Ultimately, the best way to avoid having to deal with bad tenants is to avoid renting to bad tenants to begin with. There is no 100% method for avoiding bad tenants, but there are ways that you can lower the risk that you take when renting your property out.
Make sure that you are finding the best ways to choose the right, low-risk tenants from the beginning:
- Screen tenants thoroughly.
- Do not accept tenants that don’t fill out the entire rental application.
- Call their references.
- Check pay stubs and employment facts with their employer.
- Use a tenant screening service to make screening easier.
- Complete background and credit checks.
The key point here is that you shouldn’t rent to someone just based on feelings; make sure you are choosing tenants based on the facts of their application. People with bad rental histories are used to sweet-talking their way into a new lease agreement, but their record will show you just what they have put other landlords through.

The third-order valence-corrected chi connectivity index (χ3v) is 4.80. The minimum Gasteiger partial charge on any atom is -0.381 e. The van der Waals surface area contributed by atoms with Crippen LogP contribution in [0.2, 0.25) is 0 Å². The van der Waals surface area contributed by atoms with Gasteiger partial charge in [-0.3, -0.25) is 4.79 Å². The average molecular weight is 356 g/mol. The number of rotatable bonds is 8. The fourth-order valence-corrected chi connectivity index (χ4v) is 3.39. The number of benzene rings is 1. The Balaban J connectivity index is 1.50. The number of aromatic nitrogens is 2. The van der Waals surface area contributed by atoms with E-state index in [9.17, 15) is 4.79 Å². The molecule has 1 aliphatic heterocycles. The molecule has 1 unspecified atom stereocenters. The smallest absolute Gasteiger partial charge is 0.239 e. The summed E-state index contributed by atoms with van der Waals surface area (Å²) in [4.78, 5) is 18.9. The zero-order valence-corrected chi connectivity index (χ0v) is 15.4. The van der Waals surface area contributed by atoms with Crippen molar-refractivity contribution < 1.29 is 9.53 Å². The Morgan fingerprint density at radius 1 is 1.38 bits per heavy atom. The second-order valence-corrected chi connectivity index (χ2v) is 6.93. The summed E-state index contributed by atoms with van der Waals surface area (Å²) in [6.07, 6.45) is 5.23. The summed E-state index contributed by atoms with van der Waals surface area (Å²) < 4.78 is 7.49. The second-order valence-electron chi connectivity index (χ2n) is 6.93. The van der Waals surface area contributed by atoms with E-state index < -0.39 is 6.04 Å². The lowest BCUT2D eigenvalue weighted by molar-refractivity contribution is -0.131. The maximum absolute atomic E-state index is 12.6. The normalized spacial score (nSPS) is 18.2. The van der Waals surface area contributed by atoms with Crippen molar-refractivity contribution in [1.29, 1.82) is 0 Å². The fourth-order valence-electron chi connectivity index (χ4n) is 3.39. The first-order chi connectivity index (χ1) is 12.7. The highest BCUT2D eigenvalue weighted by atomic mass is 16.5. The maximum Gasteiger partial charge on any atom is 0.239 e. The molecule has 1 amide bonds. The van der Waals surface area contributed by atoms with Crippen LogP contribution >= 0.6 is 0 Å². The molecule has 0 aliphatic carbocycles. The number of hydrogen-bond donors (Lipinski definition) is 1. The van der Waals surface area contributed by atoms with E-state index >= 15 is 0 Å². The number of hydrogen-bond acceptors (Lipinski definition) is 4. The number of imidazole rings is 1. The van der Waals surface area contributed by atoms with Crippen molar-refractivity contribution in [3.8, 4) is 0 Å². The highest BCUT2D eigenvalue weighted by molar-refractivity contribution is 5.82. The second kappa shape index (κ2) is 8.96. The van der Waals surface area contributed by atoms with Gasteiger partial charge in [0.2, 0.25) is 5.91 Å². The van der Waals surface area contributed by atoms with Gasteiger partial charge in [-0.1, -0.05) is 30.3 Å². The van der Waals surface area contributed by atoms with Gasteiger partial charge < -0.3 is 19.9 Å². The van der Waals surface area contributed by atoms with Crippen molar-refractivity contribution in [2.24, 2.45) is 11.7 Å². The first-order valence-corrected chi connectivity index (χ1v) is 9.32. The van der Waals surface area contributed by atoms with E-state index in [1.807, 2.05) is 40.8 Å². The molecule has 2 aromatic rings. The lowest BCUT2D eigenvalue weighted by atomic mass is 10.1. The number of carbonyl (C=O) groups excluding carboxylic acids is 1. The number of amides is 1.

By ensuring that you follow a strict screening regiment when choosing what tenants to rent to, you’ll have a much lower risk of encountering bad tenants!
Don’t Let Bad Tenants Be Forever Tenants
When you are not sure how to deal with bad tenants, it is easy to let weeks turn into months as you try to find ways to convince them to leave. When it comes down to it, you shouldn’t let bad tenants remain in your property if they are causing permanent damage, not paying rent, or breaking any other terms of the lease.
If convincing the tenant to leave with your words or cash doesn’t work, you will have to turn to eviction. Eviction, though stressful, is a very powerful tool that has been created to help landlords. Don’t be afraid to use it when you need to.
After all, you could waste a few weeks on eviction or spend a few months dealing with bad tenants. In the end, the choice is yours!